Hi and welcome to the second part of our podcast on Time Machine. My Name is Pete.
In this episode I am looking at recovery from a Time Machine backup, in the first part Hugo talked about backing up with Time Machine and in the final part we will look at the advanced features.
So, say one day you startup your Mac and find it doesn’t startup as usual, you see a persistent grey screen with a folder and a flashing question mark or a prohibitory sign.
The first step to this problem would be to run Disk Utility, you can get access to disk utility from the recovery partition, recovery is accessed by starting your Mac and holding down Command R at boot time or hold the option key and select the recovery partition. If you don’t have a recovery partition then you can boot from your backup drive or use Internet Recovery by holding Command Option & R if your Mac is capable.
When you have Disk Utility running you should be able to select your boot volume and then click the verify button, if verify finds errors then try repair disk. If you still have errors or no disk or volume shows up, they would all indicate a possible faulty drive.
So it’s time to book your Mac in for a checkup with Amsys, where we will inform you of our findings and if we have to format or replace the drive then the original operating system, with a recovery partition will be installed, but your data still needs to be restored from your Time Machine backup.
The easiest way to do this, from a full backup on an external drive, is to connect the drive and boot from it; this will take you to the recovery screen where you can restore your backup. If your backup is network based then you will need to connect to that network before you will be able to select the data volume and restore.
You will now see a list of the stored backups, the most current at the top, select a backup, select the destination drive and restore.
The restore will take some time, dependent upon the size of your data.
If you try to restore your backup to a different Mac you will be notified that you need to use the Migration assistant to achieve this, the Migration assistant can be found in the Utilities folder.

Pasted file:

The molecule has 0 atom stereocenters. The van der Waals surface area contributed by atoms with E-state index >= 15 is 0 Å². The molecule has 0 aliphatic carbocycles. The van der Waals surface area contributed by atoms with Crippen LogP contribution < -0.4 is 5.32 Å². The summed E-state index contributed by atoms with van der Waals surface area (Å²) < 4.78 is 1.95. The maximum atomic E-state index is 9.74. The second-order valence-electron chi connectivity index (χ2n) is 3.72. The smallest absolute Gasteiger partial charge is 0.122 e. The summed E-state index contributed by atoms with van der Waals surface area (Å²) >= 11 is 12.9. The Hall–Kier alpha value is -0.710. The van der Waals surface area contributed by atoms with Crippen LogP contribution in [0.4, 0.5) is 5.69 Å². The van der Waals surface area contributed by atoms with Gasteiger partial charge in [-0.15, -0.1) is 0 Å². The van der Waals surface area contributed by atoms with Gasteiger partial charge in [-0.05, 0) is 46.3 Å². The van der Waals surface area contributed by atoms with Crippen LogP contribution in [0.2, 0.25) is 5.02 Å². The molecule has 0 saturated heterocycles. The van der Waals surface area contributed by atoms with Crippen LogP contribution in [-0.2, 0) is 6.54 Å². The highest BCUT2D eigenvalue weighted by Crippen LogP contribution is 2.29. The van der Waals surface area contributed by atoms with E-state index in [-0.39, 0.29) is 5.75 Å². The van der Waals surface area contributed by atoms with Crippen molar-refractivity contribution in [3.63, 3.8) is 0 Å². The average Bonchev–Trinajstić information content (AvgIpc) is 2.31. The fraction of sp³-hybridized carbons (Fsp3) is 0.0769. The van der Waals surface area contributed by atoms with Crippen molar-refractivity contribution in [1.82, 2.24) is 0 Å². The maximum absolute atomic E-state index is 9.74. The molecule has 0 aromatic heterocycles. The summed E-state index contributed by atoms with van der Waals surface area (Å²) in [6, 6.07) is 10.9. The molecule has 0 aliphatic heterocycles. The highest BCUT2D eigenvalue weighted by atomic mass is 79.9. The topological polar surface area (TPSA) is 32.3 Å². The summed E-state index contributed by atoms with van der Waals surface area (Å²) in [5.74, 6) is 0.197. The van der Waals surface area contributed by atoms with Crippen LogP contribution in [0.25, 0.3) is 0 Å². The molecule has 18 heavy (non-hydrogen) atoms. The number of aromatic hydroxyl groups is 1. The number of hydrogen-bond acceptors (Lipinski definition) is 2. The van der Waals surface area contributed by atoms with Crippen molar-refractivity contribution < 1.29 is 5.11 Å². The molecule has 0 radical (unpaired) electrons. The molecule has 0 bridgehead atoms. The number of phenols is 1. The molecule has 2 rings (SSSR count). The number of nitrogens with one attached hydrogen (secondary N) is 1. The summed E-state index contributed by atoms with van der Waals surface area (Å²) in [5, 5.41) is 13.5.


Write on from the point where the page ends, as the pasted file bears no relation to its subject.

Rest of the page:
When it comes to restoring a single file, we have a couple of choices, the Time Machine interface or manually drag and drop the file. Firstly let’s look at the Time Machine interface, this is a very intuitive way to choose or find the version of a file you want to restore.
The interface shows windows going back in time, on the right hand side is a timeline that identifies backups, dates in pink indicate the data that resides on your Time Machine backup device. Dates in white indicate the data resides on your Mac. In OS X Mountain Lion and Lion, portable Macs have the feature of local snapshots.
Searching works just as it does in the Finder, so you can search for the files you need to restore. When you have found the file you need to restore, click the Restore button in the bottom right of the screen and the file will be restored to its original location. If a duplicate file exists in that location then you will be asked what to do, you can replace the current file with the one from the backup, you can keep both files, the one being restored will have its name appended with (original) in brackets, or cancel the restore.
Should you want to delete a file from all the backups, then select the file and click on the action menu and select the option to Delete All Backups of the selected file.
The quick look feature is also available from the same menu; this is very useful for identifying the correct file to restore.
When each backup is stored, a folder is created as is the date and timestamp of the backup. When you open this folder it will be a replica of your drive and all of your files will be current as of that backup, to restore a file you simply drag and drop the file from the backup drive to wherever you want it.
Apple has integrated Mail, Contacts and Calendars with Time Machine so that the app data is restored directly into these apps. For example, if Time Machine is started while you are using Mail, all of the windows you see going back in time are Mail windows.
If we step back in time to find an email we have deleted when we click restore a Time Machine, a mailbox is created containing the recovered messages, a similar process happens for the other apps
If you are using apps that are Version capable, like Keynote and Pages, then starting Time Machine while using these apps is the same as browsing the versions of the current document.
Thanks for watching and join us next month episode 3 on Time Machine’s advanced features.